Manila: The Philippines criticized China's yearly fishing restriction in the South China Sea, which covers…
DFA: WPS worries go beyond US-China tensions
Notwithstanding the escalating competition between China and the United States, the Philippines’ concerns over encroachments in the West Philippine Sea are primarily national in nature.
This clarification was given by Foreign Affairs Secretary Enrique Manalo as he described the justification for Manila’s operations in the resource-rich waters against the backdrop of the two big powers’ geopolitical rivalry in the area.
He stated in a speech delivered on March 6 that “our problems are primarily from a national aspect and should not be regarded through the prism of the US-China competition.” A copy of the speech was provided to the media on Friday.
Throughout President Ferdinand R. Marcos Jr.’s administration, dozens of diplomatic protests against China were lodged due to the intimidation of Filipino law enforcement authorities and illegal vessel presence in the West Philippine Sea.
Manalo emphasized that there is a “decidedly human element to these tragedies” that cannot be disregarded.
According to the top diplomat, who cited scientists, reclamations in the area will also have “long-term economic repercussions” for the coastal population that are comparable to eradicating seven natural world heritage sites.
Manalo stated that while the maritime dispute is “not the sum total” of its ties with China, Manila will compartmentalize its strategy in dealing with Beijing and continue to enforce its legal obligations under international law, including the arbitral award from 2016.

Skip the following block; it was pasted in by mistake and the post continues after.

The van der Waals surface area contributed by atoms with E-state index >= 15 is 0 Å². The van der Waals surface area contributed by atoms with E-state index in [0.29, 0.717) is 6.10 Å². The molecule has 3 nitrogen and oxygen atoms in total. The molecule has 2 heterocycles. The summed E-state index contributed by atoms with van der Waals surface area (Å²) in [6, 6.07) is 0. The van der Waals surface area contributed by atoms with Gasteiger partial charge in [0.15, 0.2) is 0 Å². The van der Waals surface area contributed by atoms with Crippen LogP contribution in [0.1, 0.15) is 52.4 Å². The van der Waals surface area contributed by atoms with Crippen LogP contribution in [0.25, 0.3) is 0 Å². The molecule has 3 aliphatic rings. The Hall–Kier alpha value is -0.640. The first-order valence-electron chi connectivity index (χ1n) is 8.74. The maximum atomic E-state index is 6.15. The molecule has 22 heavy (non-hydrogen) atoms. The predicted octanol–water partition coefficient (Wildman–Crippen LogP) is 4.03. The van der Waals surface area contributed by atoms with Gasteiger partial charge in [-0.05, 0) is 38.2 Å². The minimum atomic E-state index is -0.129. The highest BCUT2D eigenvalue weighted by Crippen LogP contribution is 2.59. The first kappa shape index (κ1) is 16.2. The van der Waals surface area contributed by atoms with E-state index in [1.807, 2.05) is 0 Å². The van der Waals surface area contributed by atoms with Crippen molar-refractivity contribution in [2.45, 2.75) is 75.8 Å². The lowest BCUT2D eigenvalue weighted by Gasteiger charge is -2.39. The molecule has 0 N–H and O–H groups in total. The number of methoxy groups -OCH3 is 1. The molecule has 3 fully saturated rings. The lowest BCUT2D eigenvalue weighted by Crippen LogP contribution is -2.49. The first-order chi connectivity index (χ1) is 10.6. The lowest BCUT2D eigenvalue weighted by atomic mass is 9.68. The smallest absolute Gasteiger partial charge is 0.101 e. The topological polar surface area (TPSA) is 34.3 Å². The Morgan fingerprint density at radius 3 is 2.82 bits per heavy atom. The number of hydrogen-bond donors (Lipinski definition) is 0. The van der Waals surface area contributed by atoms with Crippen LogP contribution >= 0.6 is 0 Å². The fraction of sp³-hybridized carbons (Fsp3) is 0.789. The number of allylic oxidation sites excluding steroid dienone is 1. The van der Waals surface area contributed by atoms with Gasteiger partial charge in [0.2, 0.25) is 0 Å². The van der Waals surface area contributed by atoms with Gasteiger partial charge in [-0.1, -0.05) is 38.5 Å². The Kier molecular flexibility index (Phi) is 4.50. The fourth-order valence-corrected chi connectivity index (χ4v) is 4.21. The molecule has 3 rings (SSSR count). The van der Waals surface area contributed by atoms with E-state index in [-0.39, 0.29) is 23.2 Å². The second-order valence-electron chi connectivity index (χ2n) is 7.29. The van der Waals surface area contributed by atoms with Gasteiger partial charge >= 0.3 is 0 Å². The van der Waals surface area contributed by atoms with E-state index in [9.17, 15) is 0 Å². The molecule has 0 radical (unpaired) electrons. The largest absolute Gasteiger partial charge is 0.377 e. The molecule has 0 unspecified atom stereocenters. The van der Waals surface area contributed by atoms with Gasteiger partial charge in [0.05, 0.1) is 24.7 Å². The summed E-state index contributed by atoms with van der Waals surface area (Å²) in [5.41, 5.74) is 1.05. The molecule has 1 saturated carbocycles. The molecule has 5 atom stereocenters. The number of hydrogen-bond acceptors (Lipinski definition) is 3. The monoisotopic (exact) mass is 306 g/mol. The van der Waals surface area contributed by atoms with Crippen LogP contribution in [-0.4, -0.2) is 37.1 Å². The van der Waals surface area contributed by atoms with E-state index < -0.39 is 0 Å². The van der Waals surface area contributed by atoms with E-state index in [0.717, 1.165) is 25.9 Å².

The nation will engage with the US at the same time since Marcos’ autonomous foreign policy is built on fortifying bilateral connections with all allies.
China had previously charged the US of “stirring up trouble” and “sowing strife between regional countries” by backing the Philippines in its South China Sea arbitral victory.
Additionally, it chastised the latter for “strengthening military presence in the Asia-Pacific” and for having a “zero-sum mentality.”
The Chinese Foreign Ministry also rejected a deal last month that would have allowed US troops access to four more sites in the Philippines as part of the Expanded Defense Cooperation Agreement (EDCA).
It cautioned nations to “stay watchful and avoid being manipulated by the US” and said that this would “increase tensions and imperil peace and stability in the area.”
Manila, according to Manalo, is dedicated to the full implementation of EDCA since it continues to be a “essential pillar” of the US-Philippines alliance.
“[EDCA] is a crucial tenet of the US-Philippines relationship, which promotes joint training, drills, and force interoperability. Our alliance will become more resilient as a result of the full implementation of the EDCA, and our joint military forces will be modernized faster, he added.
In accordance with the EDCA, the two countries designate “approved areas” in the Philippines that will house facilities and buildings to which both US and Filipino forces will have access for training, drills, and humanitarian aid and disaster response (HADR) activities, among other things.***
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